May 29, 2014

Movie Review: Neon Maniacs

The 1980's saw all manner of up and coming and wannabe film makers throw their hat into the horror ring. The results ranged from awesome to the completely unwatchable. Then there is that group of films that are completely inept and make absolutely no sense, yet remain insanely watchable. One of those movies is Neon Maniacs, a movie made way back n 1985 that I was just introduced to on the big screen in a rare 35mm projection. I have to say, for as silly and ridiculous as the movie is, it is hypnotizing in its watchability. Seriously, the movie makes no attempt to explain itself, and as quickly as it begins, it ends.

As the movie begins, we see a man fishing at night in the shadow of the Golden Gate Bridge. He hooks a crab or a shell, or something. Inside is a set of cards depicting each of the maniacs. Ominous music plays and the man is killed. Our movie has begun.

A party of high schoolers is happening nearby. As they goof around, throw around a football and do other, uhm, things, the maniacs show up and lay waste to the party. We see a caveman, an archer, a samurai, a hangsman, and even a one-eyed dinosaur thing deal some death. There is one survivor, Natalie (Leilani Sarelle), but no one believe her story and people apparently blame her for their missing kids.

The cast is padded out with Steven (Alan Hayes), who has a crush on Natalie and actually believes her crazy story. There is also Paula (Donna Locke), a budding film maker who is very curious about Natalie's story. Everyone runs around avoiding the maniacs whenever they show up, until the inevitable conclusion where they think they have defeated the maniacs.

Neon Maniacs makes no attempt to explain itself, it merely is. You will also avoid the presence of some spoilers, with this movie it is not likely going to affect your enjoyment, or lack of, of this film. We are expected to believe that these things are living in a storage area underneath the Golden Gate Bridge, they only come out at night, and don't like water (Hmmm, I wonder if M. Night stole this idea for Signs). Where do they really come from? Why are they locked into roles like demonic Village People?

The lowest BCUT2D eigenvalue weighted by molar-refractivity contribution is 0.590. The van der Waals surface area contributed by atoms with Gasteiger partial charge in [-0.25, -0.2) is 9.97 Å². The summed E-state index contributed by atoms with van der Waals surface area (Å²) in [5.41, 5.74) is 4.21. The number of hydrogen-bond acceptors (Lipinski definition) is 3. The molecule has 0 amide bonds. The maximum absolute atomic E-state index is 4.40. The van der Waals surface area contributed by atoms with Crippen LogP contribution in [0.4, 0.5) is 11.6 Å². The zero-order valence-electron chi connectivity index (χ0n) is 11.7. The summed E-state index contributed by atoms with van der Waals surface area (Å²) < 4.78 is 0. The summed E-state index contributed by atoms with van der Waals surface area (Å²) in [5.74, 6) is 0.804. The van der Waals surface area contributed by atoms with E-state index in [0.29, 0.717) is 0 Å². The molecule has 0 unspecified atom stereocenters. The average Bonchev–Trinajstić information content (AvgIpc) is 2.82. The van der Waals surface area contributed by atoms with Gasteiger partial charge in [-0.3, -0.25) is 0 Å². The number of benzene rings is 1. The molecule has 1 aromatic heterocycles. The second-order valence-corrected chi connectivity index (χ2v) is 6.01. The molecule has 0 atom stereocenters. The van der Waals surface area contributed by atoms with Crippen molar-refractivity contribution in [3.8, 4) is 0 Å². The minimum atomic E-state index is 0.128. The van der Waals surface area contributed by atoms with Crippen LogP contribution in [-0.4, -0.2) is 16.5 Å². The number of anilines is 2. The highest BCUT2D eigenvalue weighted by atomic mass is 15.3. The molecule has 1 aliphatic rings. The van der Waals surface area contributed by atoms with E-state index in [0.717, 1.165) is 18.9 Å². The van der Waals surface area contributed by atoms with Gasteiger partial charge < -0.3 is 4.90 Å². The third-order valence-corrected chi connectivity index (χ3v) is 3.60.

At one point we follow Paula as she is doing some solo investigating. She discovers some dead pigeons before being discovered by the cops. A joke is made about the pigeons, and the cop stays and looks at them for what seems like hours, but there is never any talk about them. Then Natalie keeps wondering (out loud) why these things are after her. It is a good question, I do not know, the maniacs are not given any sort of context aside from them living under the bridge and only coming out at night.

Our heroes also have the great idea of giving squirt guns to all those attending a battle of the bands (where we get three songs too many). They assume the maniacs will show up. Why? No idea. Well, they do, and instead of getting squirted, everybody runs! Brilliant.

Neon Maniacs is a cheap movie. It looks it, too. You will also notice many of the maniacs were played by more than one person, this is what happens when a low budget production runs out of money and loose access to the cast when they resume. It has a great synth driven score. It is filled with laughable moments and dialogue, such as the make out session in the chemistry lab while being chased by the maniacs. It kind of defies all logic. It is not a good movie, but it has a certain energy and charm that is undeniable. It certainly makes for an enjoyable time, and if you enjoy low budget horror cheese, you will want to check this out.

Mildly Recommended.

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